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“finding a place for the mind in a world that is fundamentally physical”

—has been puzzled over for centuries, and is unlikely to be resolved any time soon. The reason is that apparently every possible solution has inadequacies. Anyone familiar with the philosophical literature is aware of all the problems with Cartesian substance dualism, reductive physicalism, eliminative materialism, behaviorism and functionalism, non-reductive physicalism and emergentism. One is tempted to agree with Colin McGinn that the cognitive apparatus of humans is intrinsically inadequate to the problem of explaining the relation between the mind and the brain. How something like consciousness can emerge from something like the brain seems totally inexplicable.

What is the Buddhist explanation for Mind-Body problem?

  • Re: "seems totally inexplicable"... I recall that someone proved mathematically that bumblebees cannot fly. Fortunately, the bees took no notice of them. What if you succeeded in completely understanding yourself? Hmm... Consider Nonduality. If that doesn't work, try Advaita : ) – user2341 Sep 2 '15 at 13:14
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The Mind-Body problem is based on a mistaken and non-empirical premise: that the world is “fundamentally physical.” Because every school of Buddhism that I’m aware of has avoided this error, it is hard to find any Buddhist explanations that address it in the terms of modern philosophy.

As I understand it, all the various theories you refer to stemmed from the basic project of trying to discern the mind of an inaccessible Creator through understanding his works (like we might try to understand a clockmaker’s mind by examining his clocks); and subsequently having to deal with the collapse of faith in such a Creator by trying to understand how the clocks could build and run themselves (so to speak).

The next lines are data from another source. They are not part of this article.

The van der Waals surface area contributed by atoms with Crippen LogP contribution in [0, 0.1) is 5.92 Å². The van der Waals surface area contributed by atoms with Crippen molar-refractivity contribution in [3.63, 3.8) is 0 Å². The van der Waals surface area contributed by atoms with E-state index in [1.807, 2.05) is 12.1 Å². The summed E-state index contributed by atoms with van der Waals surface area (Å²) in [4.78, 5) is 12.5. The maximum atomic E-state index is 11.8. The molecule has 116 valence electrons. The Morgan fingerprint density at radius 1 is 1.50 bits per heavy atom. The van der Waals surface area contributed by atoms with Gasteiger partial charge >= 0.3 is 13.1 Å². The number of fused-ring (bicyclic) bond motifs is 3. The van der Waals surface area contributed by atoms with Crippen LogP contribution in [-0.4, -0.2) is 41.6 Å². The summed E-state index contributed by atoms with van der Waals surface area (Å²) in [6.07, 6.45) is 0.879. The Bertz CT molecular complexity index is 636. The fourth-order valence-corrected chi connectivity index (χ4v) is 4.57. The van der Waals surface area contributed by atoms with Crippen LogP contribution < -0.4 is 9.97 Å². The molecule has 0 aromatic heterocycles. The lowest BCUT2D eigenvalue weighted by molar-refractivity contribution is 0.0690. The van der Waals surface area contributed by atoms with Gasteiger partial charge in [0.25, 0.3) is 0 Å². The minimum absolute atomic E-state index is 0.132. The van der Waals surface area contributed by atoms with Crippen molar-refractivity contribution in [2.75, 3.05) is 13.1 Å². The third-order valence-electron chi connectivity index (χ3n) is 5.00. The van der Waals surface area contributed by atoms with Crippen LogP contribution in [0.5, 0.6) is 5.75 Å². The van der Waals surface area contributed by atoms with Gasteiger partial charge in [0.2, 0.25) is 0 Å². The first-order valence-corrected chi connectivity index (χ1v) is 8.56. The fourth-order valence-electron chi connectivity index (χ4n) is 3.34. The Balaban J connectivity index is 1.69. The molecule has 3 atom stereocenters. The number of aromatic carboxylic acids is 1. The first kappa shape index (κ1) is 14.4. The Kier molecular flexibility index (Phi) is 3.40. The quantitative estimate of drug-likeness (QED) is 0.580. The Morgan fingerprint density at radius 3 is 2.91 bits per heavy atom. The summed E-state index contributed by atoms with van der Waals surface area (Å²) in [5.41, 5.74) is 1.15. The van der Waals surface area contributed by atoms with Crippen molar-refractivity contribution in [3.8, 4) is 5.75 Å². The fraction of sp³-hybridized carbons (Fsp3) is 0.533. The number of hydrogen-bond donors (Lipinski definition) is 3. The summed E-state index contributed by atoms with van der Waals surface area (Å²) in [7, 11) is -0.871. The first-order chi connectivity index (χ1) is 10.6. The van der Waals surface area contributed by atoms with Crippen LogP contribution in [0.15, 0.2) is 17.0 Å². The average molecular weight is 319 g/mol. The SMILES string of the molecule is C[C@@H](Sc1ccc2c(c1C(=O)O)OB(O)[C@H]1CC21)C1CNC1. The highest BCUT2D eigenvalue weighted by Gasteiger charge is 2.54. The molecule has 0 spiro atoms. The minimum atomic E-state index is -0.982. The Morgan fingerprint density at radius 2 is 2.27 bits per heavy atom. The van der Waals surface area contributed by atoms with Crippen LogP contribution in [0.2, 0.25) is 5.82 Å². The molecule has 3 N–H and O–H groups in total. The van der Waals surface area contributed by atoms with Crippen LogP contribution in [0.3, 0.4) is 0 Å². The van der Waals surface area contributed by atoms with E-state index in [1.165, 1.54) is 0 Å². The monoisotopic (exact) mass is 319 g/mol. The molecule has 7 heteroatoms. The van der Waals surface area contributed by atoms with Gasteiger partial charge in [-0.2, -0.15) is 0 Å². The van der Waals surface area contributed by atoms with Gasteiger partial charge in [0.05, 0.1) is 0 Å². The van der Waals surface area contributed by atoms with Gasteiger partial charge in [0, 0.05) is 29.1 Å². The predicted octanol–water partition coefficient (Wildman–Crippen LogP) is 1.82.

This dead-end philosophizing has sustained itself not because of any advances in solving the problem created by this error; but by taking a free ride on the extraordinary scientific and technological advances that have been made without needing to question ontological assumptions. Yet it has left our society deeply impoverished in our knowledge and use of consciousness, which makes Buddhism a vital corrective for our modern age.

The one Buddhist teacher I know who has devoted significant attention to this issue is B. Alan Wallace. While embracing the scientific method, he is sharply critical of the kinds of philosophical baggage that shortcut applying this method to consciousness. To give a sense of his analysis, I’ll quote an extended passage from his chapter in an excellent book he edited, called “Buddhism & Science - Breaking New Ground” (pp 13-14), in which he addresses the 'physicalist' assumption of the dogma of scientific materialism:

The research instruments of science, since the time of Galileo, have been designed to measure physical phenomena only. Thus if other types of phenomena exist, they must lie outside the domain of science as it has developed thus far. Advocates of the metaphysical principle of physicalism, however, have concluded that only those phenomena that can be detected with the tools of science actually exist. The universe is believed to consist solely of matter and its emergent properties. To understand this principle, it is crucial to recognize that the matter in question is not the familiar stuff that we bump into in everyday experience. A rock held in the hand, for instance, is experienced as having a certain color, texture, and weight. But all those qualities are secondary attributes that exist, according to [sociobiologist Edward O.] Wilson, not in the objective world but as representations inside our heads. The matter that is the fundamental stuff of the objective universe, according to scientific materialism, exists independently of all such secondary attributes that arise only in relation to a conscious subject. The real properties of matter are its inherent primary attributes that exist independently of all modes of detection.

What does science know today about the nature of matter? Physicists agree that matter consists of atoms, which in turn are made up of elementary particles such as electrons and protons. There are then further speculations concerning quarks, superstrings, and so on with regard to the component parts of elementary particles. But the actual nature of these fundamental building blocks of the universe is somewhat shrouded in mystery. Some physicists argue that atoms are emergent properties of space or space-time. But which space are they referring to? There are actually countless possible spaces with their own geometries, each of which is equally valid and self-consistent. Others maintain that atoms are not things at all but are better viewed as sets of relationships (Wallace 1996:55).